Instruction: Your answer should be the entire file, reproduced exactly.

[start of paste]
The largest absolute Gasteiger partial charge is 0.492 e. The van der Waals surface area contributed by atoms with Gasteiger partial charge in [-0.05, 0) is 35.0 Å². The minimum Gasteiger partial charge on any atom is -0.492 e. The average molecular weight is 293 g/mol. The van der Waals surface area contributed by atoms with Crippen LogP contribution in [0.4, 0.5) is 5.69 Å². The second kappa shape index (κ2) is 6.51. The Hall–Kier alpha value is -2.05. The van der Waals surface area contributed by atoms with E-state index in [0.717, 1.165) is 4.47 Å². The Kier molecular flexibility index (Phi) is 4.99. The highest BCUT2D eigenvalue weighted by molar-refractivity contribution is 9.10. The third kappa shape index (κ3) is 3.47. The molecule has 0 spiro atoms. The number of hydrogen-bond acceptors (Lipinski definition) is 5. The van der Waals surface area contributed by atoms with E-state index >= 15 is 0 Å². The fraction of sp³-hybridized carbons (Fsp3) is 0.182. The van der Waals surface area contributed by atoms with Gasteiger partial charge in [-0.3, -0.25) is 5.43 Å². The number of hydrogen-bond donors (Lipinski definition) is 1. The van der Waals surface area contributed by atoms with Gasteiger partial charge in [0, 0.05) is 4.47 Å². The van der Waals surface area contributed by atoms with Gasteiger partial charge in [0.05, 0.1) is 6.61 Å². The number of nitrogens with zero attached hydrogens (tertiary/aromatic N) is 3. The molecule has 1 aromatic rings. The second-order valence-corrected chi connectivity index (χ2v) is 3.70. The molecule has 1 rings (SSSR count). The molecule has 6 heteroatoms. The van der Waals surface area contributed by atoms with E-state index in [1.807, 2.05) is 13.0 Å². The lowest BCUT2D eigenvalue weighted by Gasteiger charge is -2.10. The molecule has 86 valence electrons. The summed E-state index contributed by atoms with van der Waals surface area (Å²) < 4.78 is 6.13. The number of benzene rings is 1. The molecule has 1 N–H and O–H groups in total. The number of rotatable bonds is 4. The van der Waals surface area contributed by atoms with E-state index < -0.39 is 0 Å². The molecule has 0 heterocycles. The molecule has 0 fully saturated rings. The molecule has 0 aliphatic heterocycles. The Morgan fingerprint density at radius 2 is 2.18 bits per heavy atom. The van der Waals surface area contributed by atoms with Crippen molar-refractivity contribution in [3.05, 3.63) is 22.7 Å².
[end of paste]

The largest absolute Gasteiger partial charge is 0.492 e. The van der Waals surface area contributed by atoms with Gasteiger partial charge in [-0.05, 0) is 35.0 Å². The minimum Gasteiger partial charge on any atom is -0.492 e. The average molecular weight is 293 g/mol. The van der Waals surface area contributed by atoms with Crippen LogP contribution in [0.4, 0.5) is 5.69 Å². The second kappa shape index (κ2) is 6.51. The Hall–Kier alpha value is -2.05. The van der Waals surface area contributed by atoms with E-state index in [0.717, 1.165) is 4.47 Å². The Kier molecular flexibility index (Phi) is 4.99. The highest BCUT2D eigenvalue weighted by molar-refractivity contribution is 9.10. The third kappa shape index (κ3) is 3.47. The molecule has 0 spiro atoms. The number of hydrogen-bond acceptors (Lipinski definition) is 5. The van der Waals surface area contributed by atoms with E-state index >= 15 is 0 Å². The fraction of sp³-hybridized carbons (Fsp3) is 0.182. The van der Waals surface area contributed by atoms with Gasteiger partial charge in [-0.3, -0.25) is 5.43 Å². The number of hydrogen-bond donors (Lipinski definition) is 1. The van der Waals surface area contributed by atoms with Gasteiger partial charge in [0, 0.05) is 4.47 Å². The van der Waals surface area contributed by atoms with Gasteiger partial charge in [0.05, 0.1) is 6.61 Å². The number of nitrogens with zero attached hydrogens (tertiary/aromatic N) is 3. The molecule has 1 aromatic rings. The second-order valence-corrected chi connectivity index (χ2v) is 3.70. The molecule has 1 rings (SSSR count). The molecule has 6 heteroatoms. The van der Waals surface area contributed by atoms with E-state index in [1.807, 2.05) is 13.0 Å². The lowest BCUT2D eigenvalue weighted by Gasteiger charge is -2.10. The molecule has 86 valence electrons. The summed E-state index contributed by atoms with van der Waals surface area (Å²) < 4.78 is 6.13. The number of benzene rings is 1. The molecule has 1 N–H and O–H groups in total. The number of rotatable bonds is 4. The van der Waals surface area contributed by atoms with E-state index < -0.39 is 0 Å². The molecule has 0 heterocycles. The molecule has 0 fully saturated rings. The molecule has 0 aliphatic heterocycles. The Morgan fingerprint density at radius 2 is 2.18 bits per heavy atom. The van der Waals surface area contributed by atoms with Crippen molar-refractivity contribution in [3.05, 3.63) is 22.7 Å².